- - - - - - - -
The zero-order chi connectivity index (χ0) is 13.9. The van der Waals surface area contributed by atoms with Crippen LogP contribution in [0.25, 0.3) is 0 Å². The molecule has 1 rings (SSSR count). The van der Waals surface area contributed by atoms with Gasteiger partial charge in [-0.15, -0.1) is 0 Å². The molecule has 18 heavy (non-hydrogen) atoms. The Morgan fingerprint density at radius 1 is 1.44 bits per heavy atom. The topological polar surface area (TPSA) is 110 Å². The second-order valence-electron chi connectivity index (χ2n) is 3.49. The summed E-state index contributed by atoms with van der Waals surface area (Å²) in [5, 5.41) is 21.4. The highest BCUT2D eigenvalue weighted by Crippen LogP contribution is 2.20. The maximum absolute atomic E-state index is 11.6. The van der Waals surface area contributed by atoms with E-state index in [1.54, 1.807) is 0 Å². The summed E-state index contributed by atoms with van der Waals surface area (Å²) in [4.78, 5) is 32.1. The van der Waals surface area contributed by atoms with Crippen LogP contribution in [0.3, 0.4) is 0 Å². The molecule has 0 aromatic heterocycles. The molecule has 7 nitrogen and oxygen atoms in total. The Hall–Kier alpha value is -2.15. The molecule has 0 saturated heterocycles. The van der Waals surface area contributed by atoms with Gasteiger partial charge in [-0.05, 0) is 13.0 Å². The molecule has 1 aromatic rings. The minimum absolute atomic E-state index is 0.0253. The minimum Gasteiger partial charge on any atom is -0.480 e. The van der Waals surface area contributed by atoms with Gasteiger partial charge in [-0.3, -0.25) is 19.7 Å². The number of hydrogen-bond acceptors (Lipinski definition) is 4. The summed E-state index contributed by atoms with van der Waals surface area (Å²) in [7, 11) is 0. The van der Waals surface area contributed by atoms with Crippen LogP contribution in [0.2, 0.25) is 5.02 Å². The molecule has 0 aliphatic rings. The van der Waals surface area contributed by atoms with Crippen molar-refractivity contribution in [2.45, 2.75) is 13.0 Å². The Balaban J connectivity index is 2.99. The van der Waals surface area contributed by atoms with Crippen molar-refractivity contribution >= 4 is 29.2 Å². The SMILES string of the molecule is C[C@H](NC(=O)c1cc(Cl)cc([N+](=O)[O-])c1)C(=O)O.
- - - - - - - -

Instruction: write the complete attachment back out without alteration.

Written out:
The zero-order chi connectivity index (χ0) is 13.9. The van der Waals surface area contributed by atoms with Crippen LogP contribution in [0.25, 0.3) is 0 Å². The molecule has 1 rings (SSSR count). The van der Waals surface area contributed by atoms with Gasteiger partial charge in [-0.15, -0.1) is 0 Å². The molecule has 18 heavy (non-hydrogen) atoms. The Morgan fingerprint density at radius 1 is 1.44 bits per heavy atom. The topological polar surface area (TPSA) is 110 Å². The second-order valence-electron chi connectivity index (χ2n) is 3.49. The summed E-state index contributed by atoms with van der Waals surface area (Å²) in [5, 5.41) is 21.4. The highest BCUT2D eigenvalue weighted by Crippen LogP contribution is 2.20. The maximum absolute atomic E-state index is 11.6. The van der Waals surface area contributed by atoms with E-state index in [1.54, 1.807) is 0 Å². The summed E-state index contributed by atoms with van der Waals surface area (Å²) in [4.78, 5) is 32.1. The van der Waals surface area contributed by atoms with Crippen LogP contribution in [0.3, 0.4) is 0 Å². The molecule has 0 aromatic heterocycles. The molecule has 7 nitrogen and oxygen atoms in total. The Hall–Kier alpha value is -2.15. The molecule has 0 saturated heterocycles. The van der Waals surface area contributed by atoms with Gasteiger partial charge in [-0.05, 0) is 13.0 Å². The molecule has 1 aromatic rings. The minimum absolute atomic E-state index is 0.0253. The minimum Gasteiger partial charge on any atom is -0.480 e. The van der Waals surface area contributed by atoms with Gasteiger partial charge in [-0.3, -0.25) is 19.7 Å². The number of hydrogen-bond acceptors (Lipinski definition) is 4. The summed E-state index contributed by atoms with van der Waals surface area (Å²) in [7, 11) is 0. The van der Waals surface area contributed by atoms with Crippen LogP contribution in [0.2, 0.25) is 5.02 Å². The molecule has 0 aliphatic rings. The van der Waals surface area contributed by atoms with Crippen molar-refractivity contribution in [2.45, 2.75) is 13.0 Å². The Balaban J connectivity index is 2.99. The van der Waals surface area contributed by atoms with Crippen molar-refractivity contribution >= 4 is 29.2 Å². The SMILES string of the molecule is C[C@H](NC(=O)c1cc(Cl)cc([N+](=O)[O-])c1)C(=O)O.